I think the backlash in this specific incident is from CJ turning a family’s pain into a gossip article about “OMG, she wore what”? She took the focus off of the family and put it on herself. But you make a great point — all too many articles (and careers) are made on judging the dress, appearance, and body types of people (ok, let’s be honest … WOMEN). We need to stop it. No one looks at the average male and judges his worth by whether his tie is aligned with his belt buckle or whether he has the proportions of a WWE wrestler.

  • holmespaint

    Thanks Bob, very well said.

  • Angry Jonny

    Actually, this only helps confirm my suspicion that CJ is just a nom de plume for Pat Reusse.

  • AllisonK

    Jana is an intelligent and fierce journalist who exemplefies professionalism. She is everything “C.J.” is not.

    Personally, I ADORE Jana’s unique personal style (I am 51 years old), and applaud her for shattering the “Barbie doll” motif of most journalists & newscasters—how I wish I had a female role model like her when I was a child! It would’ve saved me a LOT of misery, feeling like I didn’t fit into society because I was “weird”…

  • Glen Perkins not subscribing to the Star Trib is an underrated burn.

    • Dan

      On himself, shows he can’t figure out his way around their pathetic paywall.

  • Dan

    I wonder if adding a spinning bow tie to the outfit would change the conversation.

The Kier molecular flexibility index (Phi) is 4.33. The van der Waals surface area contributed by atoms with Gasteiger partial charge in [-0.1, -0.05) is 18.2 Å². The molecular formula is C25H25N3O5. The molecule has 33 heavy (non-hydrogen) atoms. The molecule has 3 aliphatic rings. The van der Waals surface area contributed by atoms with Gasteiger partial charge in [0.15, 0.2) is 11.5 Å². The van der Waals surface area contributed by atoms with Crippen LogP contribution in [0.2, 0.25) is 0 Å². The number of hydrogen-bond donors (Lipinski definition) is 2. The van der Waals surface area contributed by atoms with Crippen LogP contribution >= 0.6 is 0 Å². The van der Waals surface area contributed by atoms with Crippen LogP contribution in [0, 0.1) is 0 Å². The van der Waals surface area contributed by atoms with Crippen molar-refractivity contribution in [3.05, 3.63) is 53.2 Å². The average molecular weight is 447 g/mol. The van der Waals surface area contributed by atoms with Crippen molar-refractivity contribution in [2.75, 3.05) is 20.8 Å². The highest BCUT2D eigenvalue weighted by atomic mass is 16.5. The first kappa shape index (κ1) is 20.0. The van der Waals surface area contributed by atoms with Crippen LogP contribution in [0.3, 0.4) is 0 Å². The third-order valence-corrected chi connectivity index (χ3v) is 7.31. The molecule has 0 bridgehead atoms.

• Fluffy Singler

    I have never liked CJs column and I agree, there is no need for such a column in 2016. I can’t believe the Star Tribune even feels the need for a gossip column about “celebrities” in the Twin Cities. Quoth Peter Griffin: Who the hell cares?

  • johnnyg08

    Nice piece Mr. Collins. I couldn’t agree more with you on this one.

  • taryale

    I watched Jana’s story and didn’t even notice what she was wearing. I just thought she was very eloquent in her reporting

  • SheilaE

    I would LOVE to look like Janna. She is young and hip, and fit! Something you are not, CJ. (PS-how does it feel?)

  • Oly78

    Jana has more class in her little finger than “she who will not be named” could ever hope to have. Her ugly article said far more about her than it ever did about Jana.

  • Dan Feidt~hongpong

    whenever i need to explain to anyone the peculiar realities of Minnesota’s media bubble I will be able to refer to whatever bizarre moral concern trolling is going on around this. Passive Aggressive to the max, it should be crafted in butter and parked at the State Fair. People have way too much time on their hands

  • Opinionated

    I had never read this CJ column before. I never will again. How dare she? Must really be a sad and ugly individual. Maybe she’ll be unemployed soon. But probably not. Too many people in this world don’t care.

  • Patti Spicer

    Apparently she’s sorry that her article “hurt Jana” and she “understands our perspective on it”. What she basically said is: “I’m not sorry for writing the article, but I’m going to post a lip service apology putting the blame on Jana for being hurt and and the rest of the world for calling me out out as having no class because I still think I did nothing wrong”. When someone is really sorry, they say “I’m sorry that *I* hurt you”; they don’t apologize that their creation hurt someone. The latter puts the blame on the victim.